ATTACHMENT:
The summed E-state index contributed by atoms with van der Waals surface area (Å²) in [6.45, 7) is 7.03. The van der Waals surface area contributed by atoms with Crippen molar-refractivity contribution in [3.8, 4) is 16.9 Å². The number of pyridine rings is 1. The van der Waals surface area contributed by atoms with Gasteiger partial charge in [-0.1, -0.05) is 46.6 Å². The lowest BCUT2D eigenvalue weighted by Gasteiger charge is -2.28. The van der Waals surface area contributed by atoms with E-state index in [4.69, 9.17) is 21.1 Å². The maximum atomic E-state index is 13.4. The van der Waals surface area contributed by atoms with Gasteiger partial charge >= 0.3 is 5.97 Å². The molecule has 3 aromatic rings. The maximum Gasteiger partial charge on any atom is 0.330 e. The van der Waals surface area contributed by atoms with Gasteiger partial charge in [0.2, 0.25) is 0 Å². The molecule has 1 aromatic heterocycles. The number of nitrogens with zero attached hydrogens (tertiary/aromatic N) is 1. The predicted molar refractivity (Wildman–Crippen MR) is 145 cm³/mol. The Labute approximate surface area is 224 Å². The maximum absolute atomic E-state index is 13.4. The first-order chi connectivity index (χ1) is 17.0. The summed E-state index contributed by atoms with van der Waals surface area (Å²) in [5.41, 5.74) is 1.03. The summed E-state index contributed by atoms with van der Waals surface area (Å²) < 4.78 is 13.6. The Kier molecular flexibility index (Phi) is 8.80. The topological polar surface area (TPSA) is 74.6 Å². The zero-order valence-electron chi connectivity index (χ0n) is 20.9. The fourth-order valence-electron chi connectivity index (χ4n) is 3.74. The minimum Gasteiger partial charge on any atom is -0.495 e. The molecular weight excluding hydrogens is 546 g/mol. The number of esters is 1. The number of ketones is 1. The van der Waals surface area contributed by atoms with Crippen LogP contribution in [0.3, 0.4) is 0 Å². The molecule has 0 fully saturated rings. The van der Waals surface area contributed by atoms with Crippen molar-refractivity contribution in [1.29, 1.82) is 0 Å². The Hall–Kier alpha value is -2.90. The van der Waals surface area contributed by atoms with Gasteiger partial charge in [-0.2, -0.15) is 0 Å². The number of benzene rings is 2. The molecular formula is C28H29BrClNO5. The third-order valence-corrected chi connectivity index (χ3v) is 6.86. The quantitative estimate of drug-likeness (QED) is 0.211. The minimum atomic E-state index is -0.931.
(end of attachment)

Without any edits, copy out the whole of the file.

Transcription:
The summed E-state index contributed by atoms with van der Waals surface area (Å²) in [6.45, 7) is 7.03. The van der Waals surface area contributed by atoms with Crippen molar-refractivity contribution in [3.8, 4) is 16.9 Å². The number of pyridine rings is 1. The van der Waals surface area contributed by atoms with Gasteiger partial charge in [-0.1, -0.05) is 46.6 Å². The lowest BCUT2D eigenvalue weighted by Gasteiger charge is -2.28. The van der Waals surface area contributed by atoms with E-state index in [4.69, 9.17) is 21.1 Å². The maximum atomic E-state index is 13.4. The van der Waals surface area contributed by atoms with Gasteiger partial charge >= 0.3 is 5.97 Å². The molecule has 3 aromatic rings. The maximum Gasteiger partial charge on any atom is 0.330 e. The van der Waals surface area contributed by atoms with Gasteiger partial charge in [0.2, 0.25) is 0 Å². The molecule has 1 aromatic heterocycles. The number of nitrogens with zero attached hydrogens (tertiary/aromatic N) is 1. The predicted molar refractivity (Wildman–Crippen MR) is 145 cm³/mol. The Labute approximate surface area is 224 Å². The maximum absolute atomic E-state index is 13.4. The first-order chi connectivity index (χ1) is 17.0. The summed E-state index contributed by atoms with van der Waals surface area (Å²) in [5.41, 5.74) is 1.03. The summed E-state index contributed by atoms with van der Waals surface area (Å²) < 4.78 is 13.6. The Kier molecular flexibility index (Phi) is 8.80. The topological polar surface area (TPSA) is 74.6 Å². The zero-order valence-electron chi connectivity index (χ0n) is 20.9. The fourth-order valence-electron chi connectivity index (χ4n) is 3.74. The minimum Gasteiger partial charge on any atom is -0.495 e. The molecular weight excluding hydrogens is 546 g/mol. The number of esters is 1. The number of ketones is 1. The van der Waals surface area contributed by atoms with Crippen LogP contribution in [0.3, 0.4) is 0 Å². The molecule has 0 fully saturated rings. The van der Waals surface area contributed by atoms with Crippen molar-refractivity contribution in [1.29, 1.82) is 0 Å². The Hall–Kier alpha value is -2.90. The van der Waals surface area contributed by atoms with Gasteiger partial charge in [-0.2, -0.15) is 0 Å². The number of benzene rings is 2. The molecular formula is C28H29BrClNO5. The third-order valence-corrected chi connectivity index (χ3v) is 6.86. The quantitative estimate of drug-likeness (QED) is 0.211. The minimum atomic E-state index is -0.931.